The Washington Socialist <> May 2017
By Kurt Stand
The week between the March for Science on April 22 and the People’s Climate March on April 29, “Science for the People” organized a series of forums and discussions throughout Washington DC to heighten awareness of the connection between climate justice and social justice. Community Lens: Public Transit was amongst these highlighting the fact that transportation is an environmental concern -- for enabling people to move around from place to place without dependence on cars has an impact on the air we breathe, on the carbon emissions causing global warming. A rapid transit/bus oriented development as distinct from urban sprawl is also an urban planning concern -- for how we get around within an urban/suburban environment is not only a question of transportation but also a matter of housing and jobs, a matter of recreation and shopping venues. Which is another way of saying transportation impacts us as workers, as riders, as community members; that how transportation is organized reflects and reinforces class divides and patterns of racial discrimination.
All of these issues were addressed at the April 25 Community Lens: Public Transit panel held at St. Stephen and the Incarnation Church, which examined the crisis facing our Metro system and the impact of WMATA proposals which seek to “solve” the problem on the backs of transit workers and riders in a manner that will strengthen gentrification and ultimately only lead to further dependence on cars. Speaking to these concerns were four panelists: Zuri Teshiera, Amalgamated Transit Union Local 689; Ben Ross, Action Committee for Transit; Claudia Barragan, Environmental Justice Committee, DC Sierra Club; David Schwartzman: DC Statehood Green Party (and the DSA Environmental Justice Committee among other organizations) who brought their respective areas of expertise into an exploration of Metro’s problems and on how to organize for an alternative -- a public transportation system that is safe, reliable, affordable, and reduces the impact of climate change.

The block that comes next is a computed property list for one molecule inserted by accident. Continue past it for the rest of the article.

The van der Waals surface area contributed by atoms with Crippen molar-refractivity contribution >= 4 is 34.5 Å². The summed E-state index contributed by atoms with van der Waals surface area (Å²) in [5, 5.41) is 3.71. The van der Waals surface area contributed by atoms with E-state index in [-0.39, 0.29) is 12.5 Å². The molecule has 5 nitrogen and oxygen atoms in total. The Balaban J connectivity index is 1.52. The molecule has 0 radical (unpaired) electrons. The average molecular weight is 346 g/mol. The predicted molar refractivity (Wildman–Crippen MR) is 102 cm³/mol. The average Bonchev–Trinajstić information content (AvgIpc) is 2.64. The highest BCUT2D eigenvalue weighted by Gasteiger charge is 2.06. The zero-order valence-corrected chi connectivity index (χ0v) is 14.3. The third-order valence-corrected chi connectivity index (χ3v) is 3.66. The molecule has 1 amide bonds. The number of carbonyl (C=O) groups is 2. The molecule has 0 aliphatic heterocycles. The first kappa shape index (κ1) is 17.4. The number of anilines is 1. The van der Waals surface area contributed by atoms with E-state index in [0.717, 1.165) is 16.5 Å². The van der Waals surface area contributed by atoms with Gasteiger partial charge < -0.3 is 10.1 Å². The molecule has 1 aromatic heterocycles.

One key step in that direction is a call for dedicated funding, with that funding (unlike in proposals by WMATA and business-friendly representatives) based on a form of progressive taxation. While the nature of that taxation can take several forms, as per various suggestions by panelists, they rejected the notion that our local governments can’t find the funds to maintain let alone improve Metro. Such claims ignore tax giveaways to business interests and developers and ignore the truth that money is generally found for highway construction often at a cost much greater than the need served. Yet the unmet need for more public transit, transit that addresses the massive displacement caused by gentrification, has grown.
Cuts in bus service and increased Metro fares, alongside the system’s unreliability, have turned many to solutions that compound the problem. This is evident in the growth of Uber and other auto-based transit which increases costs, both environmental and social. And bike lanes (which are environmentally friendly) nevertheless do not address the needs of families, of the elderly, of the very young, of the disabled, of those who work at odd hours or long distances. Both Uber and bikes represent private answers to social needs -- and so each also ignores the need of workers. Contrary to WMATA’s proposals, transit workers are not to blame for the system’s failure and should not be sacrificed in the name of solvency. Union members have negotiated the benefits they have and work to make the system safe and reliable. ATU Local 689 is putting forward proposals to rebuild Metro based on a community of interests between workers and riders. The attack on transit workers and the lack of any vision or program of an expanded, affordable transit system are aspects of class warfare amongst working people that is the other side of unbridled, unproductive growth that is destroying our environment.
The panel was moderated by Sigute Meilus, executive director of Americans for Transit -- a labor-supported non-profit that will take up these issues by organizing riders and community members to work with unionists on behalf of a system that meets the needs of people throughout our region as opposed to those who seek cutbacks and privatization that will benefit the wealthy at the expense of all. The panel discussion was a further step in a campaign that will only become stronger in the months ahead.
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